South Africa tackles World Cup crime, hooligan fears
South African police on Saturday unleashed heavy security to prevent crime and ward off hooligans at high-profile World Cup matches, as England and Argentina took to the field.
South Africa turned away an England fan at the Johannesburg airport, police said, after 11 Argentines were similarly deported for being known instigators of football violence.
Despite reports in Argentina that scores of hooligans had slipped into the country, South African police said stepped-up security minimised the risk of violence at the games.
"We don't really view hooliganism as a very big risk because of all the measures we have in place and the good cooperation with various countries," police spokeswoman Sally de Beer said.
"Plus, the UK has put so many measures in place in their own country that we feel it is very manageable," she added.
Argentina handed over a blacklist of 800 fans barred from attending, while Britain required 3,200 known hooligans to surrender their passports during the tournament.
"We have worked very hard at making sure people have a realistic understanding about what England fans are like these days. There has been a wholesale change," said Andy Holt, head of the British police contingent dispatched to Rustenburg.
Police from 27 countries are helping South African forces keep an eye out for trouble in the stands. Each stadium has holding cells to lock up any unruly fans.
In Rustenburg, security was even tighter as US Vice President Joe Biden was to attend the game. Fans had to queue for up to an hour to get past metal detectors and have their bags searched as police helicopters flew overhead.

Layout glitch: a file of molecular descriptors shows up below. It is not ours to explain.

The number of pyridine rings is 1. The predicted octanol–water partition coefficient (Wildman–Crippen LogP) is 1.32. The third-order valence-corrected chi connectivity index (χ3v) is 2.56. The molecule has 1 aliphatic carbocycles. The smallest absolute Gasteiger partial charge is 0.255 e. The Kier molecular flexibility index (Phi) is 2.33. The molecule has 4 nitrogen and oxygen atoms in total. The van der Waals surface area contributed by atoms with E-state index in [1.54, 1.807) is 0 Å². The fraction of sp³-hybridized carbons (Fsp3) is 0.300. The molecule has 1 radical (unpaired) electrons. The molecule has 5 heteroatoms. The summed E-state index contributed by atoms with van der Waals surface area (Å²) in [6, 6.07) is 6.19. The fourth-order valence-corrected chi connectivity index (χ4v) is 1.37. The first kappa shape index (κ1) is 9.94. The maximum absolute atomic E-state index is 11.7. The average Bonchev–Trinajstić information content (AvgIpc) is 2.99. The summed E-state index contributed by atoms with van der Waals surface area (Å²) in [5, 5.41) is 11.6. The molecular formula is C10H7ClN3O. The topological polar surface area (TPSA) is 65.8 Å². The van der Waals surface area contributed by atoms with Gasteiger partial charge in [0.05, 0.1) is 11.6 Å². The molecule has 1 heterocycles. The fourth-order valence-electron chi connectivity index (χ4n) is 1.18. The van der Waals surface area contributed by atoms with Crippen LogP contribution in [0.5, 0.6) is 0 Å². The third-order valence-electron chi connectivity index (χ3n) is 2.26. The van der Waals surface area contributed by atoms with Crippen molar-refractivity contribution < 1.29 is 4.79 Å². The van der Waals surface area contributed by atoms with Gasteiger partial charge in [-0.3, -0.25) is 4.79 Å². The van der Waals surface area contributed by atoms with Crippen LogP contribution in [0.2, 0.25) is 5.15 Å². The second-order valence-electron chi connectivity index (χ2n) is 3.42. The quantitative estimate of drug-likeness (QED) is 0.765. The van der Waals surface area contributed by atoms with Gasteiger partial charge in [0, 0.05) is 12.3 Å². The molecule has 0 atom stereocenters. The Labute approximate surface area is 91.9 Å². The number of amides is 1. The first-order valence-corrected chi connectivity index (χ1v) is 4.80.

Despite the heavy police presence, England and American fans packed into the sleepy mining town, leaving lodges scurrying to house overflow crowds while bars near the stadium ran out of beer.
Around Johannesburg's Ellis Park, where Argentina beat Nigeria 1-0, police on motorcycles patrolled streets best known for gangsterism and drug violence.
Ellis Park was the venue for South Africa's 1995 rugby World Cup triumph when Nelson Mandela handed the trophy to Springbok skipper Francois Pienaar.
Now it is surrounded by neighbourhoods that epitomise the urban decay Johannesburg is battling to reverse, populated by immigrant communities including many Nigerians.
The match passed off without incident.
Organisers breathed a sigh of relief after the opener Friday went off without major trouble, with the biggest complaints over traffic jams and delayed trains as 85,000 fans headed into Soccer City to see the hosts play Mexico.
World Cup spokesman Rich Mkhondo said new transport schemes would be unveiled Monday, but urged fans in Johannesburg to take public transport to games.
South Africans largely ignored the traffic hassles, overjoyed with their 1-1 draw with Mexico.
These events spoil the beauty of the World Cup
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ce dernier en la rejoignant
Cette ?ni?me sortie n'est pourtant pas sans risque. Cens? repr?senter au sein de cette direction Laurent Fabius, son mentor depuis le d?but de sa carri?re politique en 1980, il s'?tait d?j? brouill? avec ce dernier en la rejoignant.Fin 2008, au lendemain de l'accession de Martine Aubry ? la t?te du parti, l'ancien Premier ministre lui avait vertement reproch? d'avoir pris fait et cause tn requin pour la nouvelle premi?re secr?taire, sans parvenir ? placer suffisamment de fabusiens ? des postes-cl?s. Claude Bartolone ne le supportera pas et lancera apr?s cette r?primande : ? Je viens de divorcer une deuxi?me fois ! ? Des ann?es de vie politique commune vol?rent ainsi en ?clat
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